Bangkok's best known Hindu temple
Built in the 1860s by immigrants from Tamil Nadu in Southern India, Sri Maha Marriaman is an important Hindu temple that grabs the eyes of anyone walking down Silom Road.
Known to many Thais as Wat Khaek (khaek being a Thai catch-all word for people of South Asian descent), the temple anchors a part of the Silom area that can be thought of as the city's second Little India, distinct from the predominantly Sikh community at Pahurat. Indian music often pumps from footpath vendors as Indian shopkeepers sell sweets and statuettes of Hindu gods.
The temple's outer towers and walls display an elaborate intertwining of deities including Brahma, Indra and Vishnu. Unlike the Thai-style representations of these icons which are commonly found at Thai Buddhist temples, the style of imagery here comes straight from India. It will remind some travellers of a temple with the same name down in Singapore.
The central shrine holds a small image of Maha Mariamman, the Hindu mother goddess associated with fertility—especially in the form of rain—and curing disease. Every day, white-robed Brahmans accept offerings from those who revere the goddess, including many Thai Buddhists. The holy men recite a blessing and place a red splotch, or bindi, on the foreheads of all who give offerings.
It's quite an experience joining a queue that leads into the smoky inner chamber; expect to be ushered through so quickly that you'll barely grab a glimpse of the sacred image. While most visitors offer only flower garlands and fruit presented on round trays, those making bigger wishes may include a whole pig's head. In a continual fluid motion, a team of Brahmans take in hundreds of offerings each day.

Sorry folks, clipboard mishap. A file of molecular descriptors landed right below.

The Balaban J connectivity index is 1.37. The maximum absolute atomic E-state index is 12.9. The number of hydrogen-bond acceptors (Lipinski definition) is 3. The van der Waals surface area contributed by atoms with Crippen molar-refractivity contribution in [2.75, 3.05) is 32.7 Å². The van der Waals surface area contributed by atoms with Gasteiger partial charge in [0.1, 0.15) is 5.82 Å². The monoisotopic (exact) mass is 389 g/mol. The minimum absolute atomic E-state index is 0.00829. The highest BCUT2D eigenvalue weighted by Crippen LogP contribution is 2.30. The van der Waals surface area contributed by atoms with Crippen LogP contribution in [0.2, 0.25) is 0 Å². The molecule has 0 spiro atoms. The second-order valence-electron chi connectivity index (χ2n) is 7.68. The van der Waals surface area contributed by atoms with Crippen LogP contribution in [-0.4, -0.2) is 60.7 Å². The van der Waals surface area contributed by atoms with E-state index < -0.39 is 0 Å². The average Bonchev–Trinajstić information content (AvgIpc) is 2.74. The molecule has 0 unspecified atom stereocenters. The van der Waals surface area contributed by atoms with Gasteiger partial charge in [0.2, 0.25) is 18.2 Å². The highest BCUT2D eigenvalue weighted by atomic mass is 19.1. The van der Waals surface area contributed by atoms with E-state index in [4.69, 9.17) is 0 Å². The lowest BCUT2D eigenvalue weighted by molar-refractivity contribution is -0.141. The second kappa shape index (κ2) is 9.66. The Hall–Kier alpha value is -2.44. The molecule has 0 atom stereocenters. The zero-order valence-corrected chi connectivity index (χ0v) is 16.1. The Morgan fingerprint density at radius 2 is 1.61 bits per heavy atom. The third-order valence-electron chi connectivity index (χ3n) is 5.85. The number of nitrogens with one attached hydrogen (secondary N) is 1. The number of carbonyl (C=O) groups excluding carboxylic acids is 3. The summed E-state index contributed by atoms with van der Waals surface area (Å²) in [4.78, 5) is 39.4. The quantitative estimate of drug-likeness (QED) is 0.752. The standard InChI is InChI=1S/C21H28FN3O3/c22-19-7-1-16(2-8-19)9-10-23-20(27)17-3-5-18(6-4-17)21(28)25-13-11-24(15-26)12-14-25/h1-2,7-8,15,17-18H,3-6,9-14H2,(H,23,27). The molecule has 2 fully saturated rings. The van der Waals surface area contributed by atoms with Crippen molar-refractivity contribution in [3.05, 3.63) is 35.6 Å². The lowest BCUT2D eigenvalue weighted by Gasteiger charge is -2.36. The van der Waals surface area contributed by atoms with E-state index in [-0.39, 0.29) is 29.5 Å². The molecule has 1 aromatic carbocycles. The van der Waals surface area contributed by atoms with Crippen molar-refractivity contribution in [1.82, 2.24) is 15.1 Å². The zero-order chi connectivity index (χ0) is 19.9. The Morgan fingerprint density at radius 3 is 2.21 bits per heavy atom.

The temple holds special ceremonies in accordance with the moon, and each year in late October the Maha Mariamman image is paraded through the streets during a colourful festival named after the goddess. The temple is considered very sacred—photography is strictly prohibited inside the walls and proper attire is required.
Afterwards you could grab a meal at one of the many Indian or Chinese-Thai vegetarian eateries that line the road, and then pop across the street to check out the photo exhibition along with books and gifts with a South Asian theme at Kathmandhu Gallery. If you're interested in seeing Hinduism in action in Bangkok, also plan a trip to Dev Mandir and Erawan Shrine.
On the corner of Silom and Pan Road, about a five-minute walk from either Surasak or Chong Nonsi BTS stations.
David Luekens first came to Thailand in 2005 when Thai friends from his former home of Burlington, Vermont led him on a life-changing trip. Based in Thailand since 2011, he spends much of his time eating in Bangkok street markets and island hopping the Andaman Sea.
These tours are provided by Travelfish partner GetYourGuide.
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